by Caspar Henderson
Some vital and important films are almost unbearable to watch and yet utterly compelling. A good example is 12 Years a Slave, a drama closely based on a true story, which was recently ranked second in a Guardian list of the 100 best films of the 21st century.
For Sama, a film by the Syrian film-maker Waad al-Kateab which documents the siege and destruction of Aleppo and the fate of her family, also falls in this category.
For Sama is a true story, told by the protagonists themselves, of courage, love and defiance in some of the most terrible circumstances imaginable.
It also holds up a light to all of us in Europe, particularly, who would rather look away. It affirms some vital lessons about what makes a good human being, and asks us to look closely at our responsibilities and evasions.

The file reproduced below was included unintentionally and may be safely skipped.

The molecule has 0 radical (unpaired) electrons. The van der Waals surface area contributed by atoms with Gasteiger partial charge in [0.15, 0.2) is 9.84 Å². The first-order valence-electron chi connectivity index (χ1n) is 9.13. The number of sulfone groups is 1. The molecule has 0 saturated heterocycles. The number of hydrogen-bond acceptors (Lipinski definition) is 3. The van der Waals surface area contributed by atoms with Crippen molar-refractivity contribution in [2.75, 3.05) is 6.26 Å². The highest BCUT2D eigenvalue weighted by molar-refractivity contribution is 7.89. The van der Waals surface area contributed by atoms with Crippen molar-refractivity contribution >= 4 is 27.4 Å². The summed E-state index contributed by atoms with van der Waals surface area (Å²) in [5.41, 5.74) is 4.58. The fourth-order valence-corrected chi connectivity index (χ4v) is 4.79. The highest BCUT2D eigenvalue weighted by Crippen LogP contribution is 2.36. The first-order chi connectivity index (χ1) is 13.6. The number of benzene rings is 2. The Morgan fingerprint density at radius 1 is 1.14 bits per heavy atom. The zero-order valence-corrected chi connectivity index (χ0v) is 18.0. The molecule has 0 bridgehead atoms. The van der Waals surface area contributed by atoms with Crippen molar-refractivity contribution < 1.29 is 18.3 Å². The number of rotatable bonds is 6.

The film critic Mark Kermode gives a good sense of what makes the film so powerful in this review. An aspect is:
simple human interactions that really hit home – the day-to-day comradeship of women stoically preparing food while fire falls from the sky; the resilience of children who still smile and play even as their lives are threatened.
For what it’s worth (and I know it’s not much), I will be button-holing almost every one know about this film, both while it is on general release and beyond, when, I hope, it continues to be broadcast on television and is made widely available online.
Almost incredibly, there is hope in For Sama. As Hamza al-Kateab, the doctor who marries Waad, says near the beginning:
The road ahead is full of danger and fear, but at the end of it lies freedom. We will walk it together.
More information about For Sama, including UK screening times and locations, can be found here
Caspar Henderson is an Associate at Perspectiva
Image: Aleppo, March 2013. Credit: Basma. Open Government License via wiki